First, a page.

It’s always a discussion in companies whether customer service belongs to sales or the supply chain, however in the end it’s irrelevant as long as the job is done well. Let’s face it, those 2 departments have to collaborate closely to make the best decisions for both the customers and the company.

To meet customer expectations across borders, customer service departments must focus on:

Effective Communication

Clear and culturally sensitive communication is key when dealing with customers from different countries. Companies should employ multilingual customer service teams and utilise cross-cultural training to bridge communication gaps.

However it’s not purely a linguistic question as customers in different parts of the world have hugely varying expectations both regarding the way you communicate (eg chat bot vs human), the timing, what actions are expected, how soon are solutions expected etc.

Tailored Services

Recognising that customer needs may differ across markets, supply chains must be adaptable to meet the specific requirements of each region. This may involve customised packaging, localised product offerings, or flexible delivery options.

For example, in Europe I’m generally quite happy if my ordered package arrives within the week after I ordered it whereas in Shanghai delivery might even take place within the hour.

Technology needs to be leveraged to enhance the customer experience and not “just” to reduce costs. Here, collaborations with companies such as QContact can help you keep things under control whilst improving the customer experience.

Seamless Returns and Exchanges

Offering hassle-free returns and exchanges is essential for building customer trust and loyalty. Establishing standardised processes and collaborating with local partners can simplify the return process as it usually isn’t possible to send things back across borders unless they are faulty and need to be checked.

This is a topic where you also need to be fully aware of your legal obligations under local law.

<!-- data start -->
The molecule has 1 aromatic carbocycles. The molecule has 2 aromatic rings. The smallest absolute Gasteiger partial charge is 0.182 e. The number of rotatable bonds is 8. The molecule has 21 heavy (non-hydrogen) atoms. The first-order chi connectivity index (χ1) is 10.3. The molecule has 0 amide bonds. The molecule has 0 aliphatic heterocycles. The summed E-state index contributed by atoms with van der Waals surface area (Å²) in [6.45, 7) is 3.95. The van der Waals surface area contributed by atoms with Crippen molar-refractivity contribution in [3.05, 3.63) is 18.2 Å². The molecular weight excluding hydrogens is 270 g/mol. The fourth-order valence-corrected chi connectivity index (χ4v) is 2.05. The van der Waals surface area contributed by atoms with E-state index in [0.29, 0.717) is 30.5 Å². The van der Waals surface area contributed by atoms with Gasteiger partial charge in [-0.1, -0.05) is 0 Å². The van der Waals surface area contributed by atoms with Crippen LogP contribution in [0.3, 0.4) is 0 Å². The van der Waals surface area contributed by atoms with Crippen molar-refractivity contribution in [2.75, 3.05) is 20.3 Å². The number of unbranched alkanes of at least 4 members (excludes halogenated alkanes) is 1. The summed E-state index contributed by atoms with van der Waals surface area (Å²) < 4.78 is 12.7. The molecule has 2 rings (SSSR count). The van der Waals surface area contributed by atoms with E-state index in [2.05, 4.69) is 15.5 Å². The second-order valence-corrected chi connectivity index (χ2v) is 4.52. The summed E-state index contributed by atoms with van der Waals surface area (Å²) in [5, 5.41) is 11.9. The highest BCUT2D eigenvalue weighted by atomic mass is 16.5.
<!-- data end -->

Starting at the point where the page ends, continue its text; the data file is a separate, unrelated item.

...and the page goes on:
How DO customers complain about products? In Cyprus for example a customer is not soooo likely to call the company about a product (unless it was a huge investment) whereas in Vietnam the number of calls received can be really high. A question of culture.

Supply Chain as a Strategically Important Part of the Business

The importance of supply chain management has become increasingly evident in the post-pandemic world. Traditionally considered as a back-office function, supply chain management now plays a pivotal role in the success of companies after they realised that without raw materials or products there’s no business to be done..

To secure their supply chains, companies need to approach this topic strategically. This means viewing the supply chain as a strategic asset and aligning it with the overall business goals. A comprehensive strategy includes assessing supply chain risks (including cybersecurity), investing in technology and infrastructure, fostering collaboration with partners, and continuously evaluating and optimising processes. Managing working capital is a core part of the role and one of the main reasons that Supply Chain Management is such an important part of any business, as the impact on financials shouldn’t be underestimated.

It also means aligning supply chain reality with projects at an early stage to ensure that timing plans etc are realistic. I discussed this with Lorenzo back in 2020 during our first discussion.

The Role of Supply Chain Management in Senior Leadership

In the wake of the pandemic and the disruptions it caused, the role of supply chain leaders has rightly gained prominence. Previously, supply chain management may not have been given the attention it deserves at the top table of management. However, the pandemic highlighted the vulnerability of global supply chains, prompting businesses to recognise the critical role of supply chain leaders in ensuring resilience and continuity.